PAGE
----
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Mar 30, 2022

Scams Are Soaring – Keep Up Your Guard

Sponsored Content provided by Rosalie Calarco - Associate State Director, Coastal Region, AARP

The numbers are in. The Federal Trade Commission released its annual compendium of fraud reports from last year, and the news is shocking. Over the past three years, reported losses to consumer fraud has tripled, coming in at a reported $5.9 billion in 2021. 
 
Nearly six million US consumers reported a scam last year and the median loss was $500. But the FTC can only tell us about fraud that was reported – we know the losses and number of victims is far higher. 
 
Many factors contribute to under-reporting, including the abundant shame victims feel. This has to change, and it starts with how we talk about fraud victims. Let’s all commit to help change the current narrative that suggests it’s the victim’s fault – she was duped, he was swindled, they fell for it. Focus instead on the crime and the criminal. Let’s ease the emotional burden while making it clear that fraud is a crime and we need our lawmakers and criminal justice system to do more to combat the multi-billion-dollar fraud industry. 
 
Watch Out for IRS and Government Imposter Scams
 
With every tax season, the old IRS scam reappears. One way this scam works is that the caller says they are a department official who is calling to convince you that you owe back taxes and face immediate arrest if you don’t pay right away.   
 
Know that anytime a taxpayer faces a tax problem, the real IRS will reach out via mail, and will not call unless they don’t hear back after multiple letters. If you receive an unexpected phone call, email or text indicating it’s the IRS, do not engage. If you are concerned you may owe back taxes, call the IRS at 800-829-1040 or visit irs.gov/balancedue.  
 
State and national fraud fighters also warn of an increase fraud related to cryptocurrency. The wire transfers and gift cards criminals demand from their victims are now being asked for cryptocurrency as a form of payment in scams.  (No form of payment ever really goes out of style, but criminals jump on new ways of stealing money at every opportunity.)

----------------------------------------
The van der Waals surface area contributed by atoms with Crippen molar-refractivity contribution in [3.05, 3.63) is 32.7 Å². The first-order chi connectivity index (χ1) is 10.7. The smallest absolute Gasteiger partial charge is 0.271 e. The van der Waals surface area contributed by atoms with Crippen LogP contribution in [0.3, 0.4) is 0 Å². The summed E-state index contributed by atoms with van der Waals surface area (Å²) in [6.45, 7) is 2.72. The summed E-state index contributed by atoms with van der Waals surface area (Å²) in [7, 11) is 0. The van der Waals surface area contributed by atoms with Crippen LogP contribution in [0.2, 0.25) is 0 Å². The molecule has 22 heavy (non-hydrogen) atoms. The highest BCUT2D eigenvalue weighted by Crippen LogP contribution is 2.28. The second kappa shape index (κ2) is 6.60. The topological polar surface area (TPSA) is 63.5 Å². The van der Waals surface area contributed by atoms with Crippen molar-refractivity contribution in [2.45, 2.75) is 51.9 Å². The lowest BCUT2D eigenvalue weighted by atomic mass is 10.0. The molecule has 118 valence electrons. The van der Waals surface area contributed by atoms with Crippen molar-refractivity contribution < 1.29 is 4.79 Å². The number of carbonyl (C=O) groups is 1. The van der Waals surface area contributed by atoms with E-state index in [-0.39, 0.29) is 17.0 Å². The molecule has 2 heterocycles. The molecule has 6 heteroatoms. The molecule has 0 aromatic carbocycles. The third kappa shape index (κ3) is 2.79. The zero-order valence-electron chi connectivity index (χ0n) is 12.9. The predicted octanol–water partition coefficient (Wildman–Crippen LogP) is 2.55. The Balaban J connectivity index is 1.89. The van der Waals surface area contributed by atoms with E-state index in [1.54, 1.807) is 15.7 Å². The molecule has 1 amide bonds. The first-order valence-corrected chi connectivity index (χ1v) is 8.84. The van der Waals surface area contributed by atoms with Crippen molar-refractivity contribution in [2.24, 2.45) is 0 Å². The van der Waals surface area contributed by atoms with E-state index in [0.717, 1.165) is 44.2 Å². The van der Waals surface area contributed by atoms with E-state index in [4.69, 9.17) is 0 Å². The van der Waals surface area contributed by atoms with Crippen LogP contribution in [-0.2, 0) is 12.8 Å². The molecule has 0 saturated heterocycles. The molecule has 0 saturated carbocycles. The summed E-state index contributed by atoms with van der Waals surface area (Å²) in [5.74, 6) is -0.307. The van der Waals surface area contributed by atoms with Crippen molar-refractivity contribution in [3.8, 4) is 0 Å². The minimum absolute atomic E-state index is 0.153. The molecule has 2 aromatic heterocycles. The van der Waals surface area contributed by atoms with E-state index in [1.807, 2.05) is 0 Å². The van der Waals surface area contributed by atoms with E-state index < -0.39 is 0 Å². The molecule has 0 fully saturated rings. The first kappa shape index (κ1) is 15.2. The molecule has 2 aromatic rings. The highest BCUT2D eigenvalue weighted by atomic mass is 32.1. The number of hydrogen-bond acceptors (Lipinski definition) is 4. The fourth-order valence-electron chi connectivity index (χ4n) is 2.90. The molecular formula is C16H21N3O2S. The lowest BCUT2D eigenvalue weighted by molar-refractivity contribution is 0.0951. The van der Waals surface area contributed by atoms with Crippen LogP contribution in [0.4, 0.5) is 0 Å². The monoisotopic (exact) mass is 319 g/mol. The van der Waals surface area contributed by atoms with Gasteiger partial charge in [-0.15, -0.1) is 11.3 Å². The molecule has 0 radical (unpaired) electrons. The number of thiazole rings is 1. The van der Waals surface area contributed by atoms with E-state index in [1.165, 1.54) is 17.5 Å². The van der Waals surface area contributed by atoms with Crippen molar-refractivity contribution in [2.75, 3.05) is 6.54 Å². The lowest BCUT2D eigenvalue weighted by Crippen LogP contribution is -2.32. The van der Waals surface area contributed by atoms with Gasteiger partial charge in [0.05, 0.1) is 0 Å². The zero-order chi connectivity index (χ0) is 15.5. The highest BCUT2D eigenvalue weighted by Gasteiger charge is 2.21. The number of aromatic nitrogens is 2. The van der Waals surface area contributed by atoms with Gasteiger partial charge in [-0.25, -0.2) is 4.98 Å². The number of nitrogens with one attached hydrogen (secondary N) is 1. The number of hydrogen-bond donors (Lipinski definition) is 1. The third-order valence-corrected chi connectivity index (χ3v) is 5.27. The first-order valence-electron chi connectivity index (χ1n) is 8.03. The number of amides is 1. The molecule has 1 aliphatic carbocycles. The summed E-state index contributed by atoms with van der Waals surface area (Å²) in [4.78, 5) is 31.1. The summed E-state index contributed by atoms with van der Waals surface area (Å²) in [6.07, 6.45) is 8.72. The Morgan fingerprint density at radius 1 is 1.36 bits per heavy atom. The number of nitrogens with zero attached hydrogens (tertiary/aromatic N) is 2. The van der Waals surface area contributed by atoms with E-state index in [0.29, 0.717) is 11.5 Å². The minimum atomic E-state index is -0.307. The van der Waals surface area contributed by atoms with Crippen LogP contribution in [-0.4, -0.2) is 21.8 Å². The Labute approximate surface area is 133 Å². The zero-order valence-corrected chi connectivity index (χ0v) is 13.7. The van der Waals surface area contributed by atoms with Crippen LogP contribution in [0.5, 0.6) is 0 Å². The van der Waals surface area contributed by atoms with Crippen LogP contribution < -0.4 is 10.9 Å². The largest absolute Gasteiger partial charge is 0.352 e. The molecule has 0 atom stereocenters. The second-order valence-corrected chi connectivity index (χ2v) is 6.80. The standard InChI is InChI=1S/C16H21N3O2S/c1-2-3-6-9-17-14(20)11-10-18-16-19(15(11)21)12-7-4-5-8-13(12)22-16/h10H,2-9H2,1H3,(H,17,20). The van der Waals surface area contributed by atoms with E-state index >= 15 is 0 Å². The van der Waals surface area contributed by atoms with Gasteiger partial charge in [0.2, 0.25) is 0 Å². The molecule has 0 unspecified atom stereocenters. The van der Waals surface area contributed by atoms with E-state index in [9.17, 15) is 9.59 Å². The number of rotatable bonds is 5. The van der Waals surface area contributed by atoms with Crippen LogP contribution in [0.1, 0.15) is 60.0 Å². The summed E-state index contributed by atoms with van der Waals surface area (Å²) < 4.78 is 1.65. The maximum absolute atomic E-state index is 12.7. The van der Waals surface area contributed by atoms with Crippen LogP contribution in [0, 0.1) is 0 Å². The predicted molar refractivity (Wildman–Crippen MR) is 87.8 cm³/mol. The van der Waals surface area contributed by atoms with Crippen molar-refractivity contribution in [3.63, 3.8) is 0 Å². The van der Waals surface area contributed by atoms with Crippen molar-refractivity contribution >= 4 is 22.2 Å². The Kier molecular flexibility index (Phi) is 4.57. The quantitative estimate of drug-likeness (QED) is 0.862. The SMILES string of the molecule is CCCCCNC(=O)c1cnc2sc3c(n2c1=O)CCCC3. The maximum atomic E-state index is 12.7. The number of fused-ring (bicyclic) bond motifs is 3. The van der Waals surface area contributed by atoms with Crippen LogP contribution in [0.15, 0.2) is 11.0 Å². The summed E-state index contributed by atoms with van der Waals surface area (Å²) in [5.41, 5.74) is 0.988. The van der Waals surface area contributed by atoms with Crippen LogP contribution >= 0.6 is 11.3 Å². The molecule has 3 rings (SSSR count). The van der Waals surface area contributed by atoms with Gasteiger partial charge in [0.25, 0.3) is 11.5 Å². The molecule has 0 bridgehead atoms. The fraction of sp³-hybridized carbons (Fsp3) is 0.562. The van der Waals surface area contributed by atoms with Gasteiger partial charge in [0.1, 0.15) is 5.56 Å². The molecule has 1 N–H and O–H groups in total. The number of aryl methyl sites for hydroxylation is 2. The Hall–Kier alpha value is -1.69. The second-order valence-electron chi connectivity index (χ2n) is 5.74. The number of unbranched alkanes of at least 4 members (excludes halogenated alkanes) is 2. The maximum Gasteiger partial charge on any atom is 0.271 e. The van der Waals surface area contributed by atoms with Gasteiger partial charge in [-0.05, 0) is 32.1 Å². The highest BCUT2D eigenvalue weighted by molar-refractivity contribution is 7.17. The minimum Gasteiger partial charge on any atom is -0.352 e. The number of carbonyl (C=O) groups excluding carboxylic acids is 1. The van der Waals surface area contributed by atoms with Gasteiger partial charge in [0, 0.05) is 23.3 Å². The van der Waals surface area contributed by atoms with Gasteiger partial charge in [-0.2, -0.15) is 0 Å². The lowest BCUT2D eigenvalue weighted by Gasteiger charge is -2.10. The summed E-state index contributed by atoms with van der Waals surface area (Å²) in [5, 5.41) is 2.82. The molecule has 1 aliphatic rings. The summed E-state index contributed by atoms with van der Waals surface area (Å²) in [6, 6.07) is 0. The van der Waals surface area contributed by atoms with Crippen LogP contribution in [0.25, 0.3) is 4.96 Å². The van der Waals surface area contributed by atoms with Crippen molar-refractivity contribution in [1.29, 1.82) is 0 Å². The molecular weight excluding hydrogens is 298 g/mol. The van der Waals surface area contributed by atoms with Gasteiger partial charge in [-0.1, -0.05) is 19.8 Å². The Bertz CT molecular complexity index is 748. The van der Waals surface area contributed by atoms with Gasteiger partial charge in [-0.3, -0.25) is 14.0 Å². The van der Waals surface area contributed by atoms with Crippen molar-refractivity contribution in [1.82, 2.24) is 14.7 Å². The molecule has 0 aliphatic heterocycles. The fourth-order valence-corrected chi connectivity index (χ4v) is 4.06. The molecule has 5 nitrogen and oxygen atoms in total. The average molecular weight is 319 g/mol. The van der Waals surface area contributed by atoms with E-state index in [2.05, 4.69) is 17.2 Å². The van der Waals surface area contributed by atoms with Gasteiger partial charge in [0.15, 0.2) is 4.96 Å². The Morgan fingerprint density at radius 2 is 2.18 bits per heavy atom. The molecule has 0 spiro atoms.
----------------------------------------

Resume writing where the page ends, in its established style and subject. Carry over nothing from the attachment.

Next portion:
Rapidly changing financial technology makes it hard to stay up to speed on the latest threats. But it isn’t hard to stay up on the latest scams making use of them – sign up for biweekly Watchdog Alerts from AARP at aarp.org/watchdogalerts, or text FWN to 50757.
 
You should also report scams to local law enforcement. For help from AARP, call 1-877-908-3360 or visit the AARP Fraud Watch Network at www.aarp.org/fraudwatchnetwork.


Rosalie L. Calarco, a 17-year veteran of constituent services and advocacy under two federal officeholders, is the State Director for its Coastal Region, where she will work with AARP members in diverse populations across age, gender, socioeconomic status, culture, and ethnicity. Her service area will include 33 coastal and other counties in northeastern, eastern, and southeastern North Carolina.
Since 2004, Calarco has served in various roles of constituent services for federal elected officials from North Carolina. As Director of Veterans Services for former U.S. Representative Mike McIntyre, she represented veterans and other constituents in interactions with the Veterans Administration, Medicare, and the Social Security Administration, and she developed national and local grant applications to the U.S. Department of Homeland Security on behalf of local municipalities in McIntyre’s district. Most recently, as Senior Constituent Advocate and Office Manager for U.S. Senator Richard Burr, Calarco provided similar services to constituents across North Carolina, while also managing casework for Burr’s appointments to Senate committees and subcommittees overseeing Education, Banking and Mortgage, Housing, Medicare, the Military, the U.S. Department of State, Tricare, and Veterans Affairs. Prior to these appointments, Calarco earned undergraduate and graduate degrees in social work from the University of North Carolina at Wilmington (UNC-W), and the University of Georgia at Athens. She began a career in social work and has maintained professional ties while rising to hold multiple offices in the North Carolina chapter of the National Association of Social Workers. Since 2005, she has served intermittently as Field Supervisor for the Bachelor of Social Work and Master of Social Work programs at UNC-W.

 

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